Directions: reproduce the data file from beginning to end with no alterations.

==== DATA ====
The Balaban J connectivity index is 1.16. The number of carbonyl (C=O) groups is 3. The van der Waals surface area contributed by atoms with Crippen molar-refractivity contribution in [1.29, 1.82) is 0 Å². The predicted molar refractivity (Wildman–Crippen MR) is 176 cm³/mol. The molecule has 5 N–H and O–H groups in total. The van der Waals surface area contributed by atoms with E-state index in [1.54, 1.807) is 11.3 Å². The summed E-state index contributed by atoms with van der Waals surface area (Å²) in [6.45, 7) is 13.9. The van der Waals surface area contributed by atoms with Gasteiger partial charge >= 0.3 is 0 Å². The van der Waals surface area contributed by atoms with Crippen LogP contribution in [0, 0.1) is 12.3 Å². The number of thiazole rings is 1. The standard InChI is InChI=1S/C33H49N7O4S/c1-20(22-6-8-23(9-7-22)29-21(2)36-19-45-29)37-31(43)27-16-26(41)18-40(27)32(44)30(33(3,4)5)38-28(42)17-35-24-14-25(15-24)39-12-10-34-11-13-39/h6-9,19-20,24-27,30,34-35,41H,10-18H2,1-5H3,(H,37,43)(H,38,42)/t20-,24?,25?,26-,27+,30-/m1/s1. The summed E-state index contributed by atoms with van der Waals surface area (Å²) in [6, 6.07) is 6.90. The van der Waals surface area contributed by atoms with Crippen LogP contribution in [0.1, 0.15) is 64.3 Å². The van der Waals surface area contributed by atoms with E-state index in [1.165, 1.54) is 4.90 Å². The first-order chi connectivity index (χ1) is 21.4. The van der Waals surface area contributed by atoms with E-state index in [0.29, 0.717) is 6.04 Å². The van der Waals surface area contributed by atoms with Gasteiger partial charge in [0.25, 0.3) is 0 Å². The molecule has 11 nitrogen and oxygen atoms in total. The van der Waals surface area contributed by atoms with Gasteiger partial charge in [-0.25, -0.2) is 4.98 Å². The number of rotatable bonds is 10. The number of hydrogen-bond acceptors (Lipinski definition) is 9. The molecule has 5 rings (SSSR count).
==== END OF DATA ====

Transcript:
The Balaban J connectivity index is 1.16. The number of carbonyl (C=O) groups is 3. The van der Waals surface area contributed by atoms with Crippen molar-refractivity contribution in [1.29, 1.82) is 0 Å². The predicted molar refractivity (Wildman–Crippen MR) is 176 cm³/mol. The molecule has 5 N–H and O–H groups in total. The van der Waals surface area contributed by atoms with E-state index in [1.54, 1.807) is 11.3 Å². The summed E-state index contributed by atoms with van der Waals surface area (Å²) in [6.45, 7) is 13.9. The van der Waals surface area contributed by atoms with Gasteiger partial charge >= 0.3 is 0 Å². The van der Waals surface area contributed by atoms with Crippen LogP contribution in [0, 0.1) is 12.3 Å². The number of thiazole rings is 1. The standard InChI is InChI=1S/C33H49N7O4S/c1-20(22-6-8-23(9-7-22)29-21(2)36-19-45-29)37-31(43)27-16-26(41)18-40(27)32(44)30(33(3,4)5)38-28(42)17-35-24-14-25(15-24)39-12-10-34-11-13-39/h6-9,19-20,24-27,30,34-35,41H,10-18H2,1-5H3,(H,37,43)(H,38,42)/t20-,24?,25?,26-,27+,30-/m1/s1. The summed E-state index contributed by atoms with van der Waals surface area (Å²) in [6, 6.07) is 6.90. The van der Waals surface area contributed by atoms with Crippen LogP contribution in [0.1, 0.15) is 64.3 Å². The van der Waals surface area contributed by atoms with E-state index in [1.165, 1.54) is 4.90 Å². The first-order chi connectivity index (χ1) is 21.4. The van der Waals surface area contributed by atoms with E-state index in [0.29, 0.717) is 6.04 Å². The van der Waals surface area contributed by atoms with Gasteiger partial charge in [0.25, 0.3) is 0 Å². The molecule has 11 nitrogen and oxygen atoms in total. The van der Waals surface area contributed by atoms with Gasteiger partial charge in [-0.25, -0.2) is 4.98 Å². The number of rotatable bonds is 10. The number of hydrogen-bond acceptors (Lipinski definition) is 9. The molecule has 5 rings (SSSR count).